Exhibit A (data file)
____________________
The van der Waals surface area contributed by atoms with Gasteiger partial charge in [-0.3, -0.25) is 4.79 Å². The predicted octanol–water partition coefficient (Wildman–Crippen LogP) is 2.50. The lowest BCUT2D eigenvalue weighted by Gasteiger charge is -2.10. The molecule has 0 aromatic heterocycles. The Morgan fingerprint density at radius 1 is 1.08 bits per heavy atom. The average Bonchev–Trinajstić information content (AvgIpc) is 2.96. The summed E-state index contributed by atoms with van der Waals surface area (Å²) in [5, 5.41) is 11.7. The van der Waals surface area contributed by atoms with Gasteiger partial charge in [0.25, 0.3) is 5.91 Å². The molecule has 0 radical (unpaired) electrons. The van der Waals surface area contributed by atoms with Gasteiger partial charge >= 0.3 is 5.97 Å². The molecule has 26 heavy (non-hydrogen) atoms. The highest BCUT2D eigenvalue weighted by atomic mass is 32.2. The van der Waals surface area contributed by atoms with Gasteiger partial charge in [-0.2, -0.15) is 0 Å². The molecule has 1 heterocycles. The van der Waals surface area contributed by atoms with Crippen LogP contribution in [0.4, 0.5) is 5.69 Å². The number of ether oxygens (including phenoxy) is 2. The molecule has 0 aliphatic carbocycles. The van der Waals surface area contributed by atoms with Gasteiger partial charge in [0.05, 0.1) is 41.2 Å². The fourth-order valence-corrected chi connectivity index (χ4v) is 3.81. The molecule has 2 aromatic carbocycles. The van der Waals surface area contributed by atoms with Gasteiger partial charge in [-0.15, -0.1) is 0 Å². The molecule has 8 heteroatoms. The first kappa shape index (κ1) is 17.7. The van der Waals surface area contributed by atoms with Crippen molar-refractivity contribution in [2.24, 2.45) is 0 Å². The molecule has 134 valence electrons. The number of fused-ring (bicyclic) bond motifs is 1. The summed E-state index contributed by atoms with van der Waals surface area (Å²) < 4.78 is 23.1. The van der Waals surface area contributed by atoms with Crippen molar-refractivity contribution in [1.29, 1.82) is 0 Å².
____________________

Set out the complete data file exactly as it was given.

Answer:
The van der Waals surface area contributed by atoms with Gasteiger partial charge in [-0.3, -0.25) is 4.79 Å². The predicted octanol–water partition coefficient (Wildman–Crippen LogP) is 2.50. The lowest BCUT2D eigenvalue weighted by Gasteiger charge is -2.10. The molecule has 0 aromatic heterocycles. The Morgan fingerprint density at radius 1 is 1.08 bits per heavy atom. The average Bonchev–Trinajstić information content (AvgIpc) is 2.96. The summed E-state index contributed by atoms with van der Waals surface area (Å²) in [5, 5.41) is 11.7. The van der Waals surface area contributed by atoms with Gasteiger partial charge in [0.25, 0.3) is 5.91 Å². The molecule has 0 radical (unpaired) electrons. The van der Waals surface area contributed by atoms with Gasteiger partial charge >= 0.3 is 5.97 Å². The molecule has 26 heavy (non-hydrogen) atoms. The highest BCUT2D eigenvalue weighted by atomic mass is 32.2. The van der Waals surface area contributed by atoms with Gasteiger partial charge in [-0.2, -0.15) is 0 Å². The molecule has 1 heterocycles. The van der Waals surface area contributed by atoms with Crippen LogP contribution in [0.4, 0.5) is 5.69 Å². The number of ether oxygens (including phenoxy) is 2. The molecule has 0 aliphatic carbocycles. The van der Waals surface area contributed by atoms with Gasteiger partial charge in [0.05, 0.1) is 41.2 Å². The fourth-order valence-corrected chi connectivity index (χ4v) is 3.81. The molecule has 2 aromatic carbocycles. The van der Waals surface area contributed by atoms with Gasteiger partial charge in [-0.15, -0.1) is 0 Å². The molecule has 8 heteroatoms. The first kappa shape index (κ1) is 17.7. The van der Waals surface area contributed by atoms with Crippen molar-refractivity contribution in [2.24, 2.45) is 0 Å². The molecule has 134 valence electrons. The number of fused-ring (bicyclic) bond motifs is 1. The summed E-state index contributed by atoms with van der Waals surface area (Å²) < 4.78 is 23.1. The van der Waals surface area contributed by atoms with Crippen molar-refractivity contribution in [1.29, 1.82) is 0 Å².